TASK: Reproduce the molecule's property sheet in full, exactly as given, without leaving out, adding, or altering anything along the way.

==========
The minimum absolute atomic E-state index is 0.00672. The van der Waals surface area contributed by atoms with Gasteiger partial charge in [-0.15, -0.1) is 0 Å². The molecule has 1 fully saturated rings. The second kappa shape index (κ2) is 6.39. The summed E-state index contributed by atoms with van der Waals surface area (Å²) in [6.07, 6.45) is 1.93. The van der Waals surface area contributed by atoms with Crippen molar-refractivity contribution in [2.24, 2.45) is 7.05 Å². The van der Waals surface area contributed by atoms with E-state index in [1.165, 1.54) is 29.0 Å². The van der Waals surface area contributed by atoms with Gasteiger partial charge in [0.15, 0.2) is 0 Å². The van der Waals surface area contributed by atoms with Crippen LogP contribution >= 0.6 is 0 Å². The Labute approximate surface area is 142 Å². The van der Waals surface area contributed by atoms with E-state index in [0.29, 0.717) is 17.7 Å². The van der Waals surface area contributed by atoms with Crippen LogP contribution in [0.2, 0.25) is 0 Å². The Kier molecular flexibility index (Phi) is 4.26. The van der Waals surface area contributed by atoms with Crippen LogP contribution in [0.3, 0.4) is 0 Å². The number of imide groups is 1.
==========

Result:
The minimum absolute atomic E-state index is 0.00672. The van der Waals surface area contributed by atoms with Gasteiger partial charge in [-0.15, -0.1) is 0 Å². The molecule has 1 fully saturated rings. The second kappa shape index (κ2) is 6.39. The summed E-state index contributed by atoms with van der Waals surface area (Å²) in [6.07, 6.45) is 1.93. The van der Waals surface area contributed by atoms with Crippen molar-refractivity contribution in [2.24, 2.45) is 7.05 Å². The van der Waals surface area contributed by atoms with E-state index in [1.165, 1.54) is 29.0 Å². The van der Waals surface area contributed by atoms with Gasteiger partial charge in [0.15, 0.2) is 0 Å². The van der Waals surface area contributed by atoms with Crippen LogP contribution >= 0.6 is 0 Å². The Labute approximate surface area is 142 Å². The van der Waals surface area contributed by atoms with E-state index in [0.29, 0.717) is 17.7 Å². The van der Waals surface area contributed by atoms with Crippen LogP contribution in [0.2, 0.25) is 0 Å². The Kier molecular flexibility index (Phi) is 4.26. The van der Waals surface area contributed by atoms with Crippen LogP contribution in [0.3, 0.4) is 0 Å². The number of imide groups is 1.